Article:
• Clinton Rejected Secure Gov’t Cellphone After Denied a President-level Blackberry [Ed: Windows is not secure, NSA controlled]
    • Black Americans and encryption: the stakes are higher than Apple v FBI

      When the FBI branded Martin Luther King Jr a “dangerous” threat to national security and began tapping his phones, it was part of a long history of spying on black activists in the United States. But the government surveillance of black bodies has never been limited to activists – in fact, according to the FBI; you only had to be black.

      In the current fight between Apple and the FBI, black perspectives are largely invisible, yet black communities stand to lose big if the FBI wins. A federal judge in California is set to rule on Tuesday whether the FBI will be granted a request compelling Apple to unlock the iPhone of a San Bernardino shooter.

    • French Police Report On Paris Attacks Shows No Evidence Of Encryption… So NY Times Invents Evidence Itself

      That’s not all that surprising, of course. People have known about burner phones for ages. But the thing that stood out for me was the desperate need of the NY Times reporters to insist that there must be encryption used by the attackers, despite the near total lack of evidence of any such use. Immediately after the attacks, law enforcement and intelligence officials started blaming encryption based on absolutely nothing. Senator John McCain used it as an excuse to plan legislation that would force backdoors into encryption. And Rep. Michael McCaul insisted that the Paris attackers used the encrypted Telegram app, despite no one else saying that. In fact, for months, the only thing we’d heard was that they used unencrypted SMS to alert each other that the attacks were on, and made almost no effort to hide themselves.

    • Paris terrorists used burner phones, not encryption, to evade detection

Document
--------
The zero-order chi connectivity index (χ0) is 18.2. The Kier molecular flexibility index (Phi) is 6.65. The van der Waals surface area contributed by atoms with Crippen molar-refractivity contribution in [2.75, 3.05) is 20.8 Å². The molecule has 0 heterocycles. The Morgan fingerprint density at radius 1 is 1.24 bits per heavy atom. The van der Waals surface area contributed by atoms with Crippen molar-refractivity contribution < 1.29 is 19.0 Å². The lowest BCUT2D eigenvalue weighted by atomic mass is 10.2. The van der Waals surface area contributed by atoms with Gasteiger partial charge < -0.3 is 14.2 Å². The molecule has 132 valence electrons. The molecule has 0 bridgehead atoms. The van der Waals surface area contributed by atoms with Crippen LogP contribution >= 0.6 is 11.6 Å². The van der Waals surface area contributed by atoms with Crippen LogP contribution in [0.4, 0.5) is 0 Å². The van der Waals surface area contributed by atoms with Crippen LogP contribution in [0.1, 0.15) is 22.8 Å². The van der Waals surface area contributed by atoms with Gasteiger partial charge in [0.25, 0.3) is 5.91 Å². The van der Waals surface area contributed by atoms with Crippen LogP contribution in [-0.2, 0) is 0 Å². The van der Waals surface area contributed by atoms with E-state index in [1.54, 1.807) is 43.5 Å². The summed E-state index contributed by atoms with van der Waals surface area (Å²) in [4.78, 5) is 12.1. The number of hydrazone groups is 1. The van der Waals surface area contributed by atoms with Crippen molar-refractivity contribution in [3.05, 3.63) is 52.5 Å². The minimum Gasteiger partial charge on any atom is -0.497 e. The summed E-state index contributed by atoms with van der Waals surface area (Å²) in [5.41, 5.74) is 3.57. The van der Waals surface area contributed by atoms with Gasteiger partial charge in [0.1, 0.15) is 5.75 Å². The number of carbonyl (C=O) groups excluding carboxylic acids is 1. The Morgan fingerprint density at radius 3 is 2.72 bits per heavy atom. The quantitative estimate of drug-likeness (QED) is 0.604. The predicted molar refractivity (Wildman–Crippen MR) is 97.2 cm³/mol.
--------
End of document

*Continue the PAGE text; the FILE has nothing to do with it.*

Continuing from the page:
New details of the Paris attacks carried out last November reveal that it was the consistent use of prepaid burner phones, not encryption, that helped keep the terrorists off the radar of the intelligence services.

      As an article in The New York Times reports: “the three teams in Paris were comparatively disciplined. They used only new phones that they would then discard, including several activated minutes before the attacks, or phones seized from their victims.”

      The article goes on to give more details of how some phones were used only very briefly in the hours leading up to the attacks. For example: “Security camera footage showed Bilal Hadfi, the youngest of the assailants, as he paced outside the stadium, talking on a cellphone. The phone was activated less than an hour before he detonated his vest.” The information come from a 55-page report compiled by the French antiterrorism police for France’s Interior Ministry.

      Outside the Bataclan theatre venue, the investigators found a Samsung phone in a dustbin: “It had a Belgian SIM card that had been in use only since the day before the attack. The phone had called just one other number—belonging to an unidentified user in Belgium.”

    • GCHQ intervenes to prevent catastrophically insecure UK smart meter plan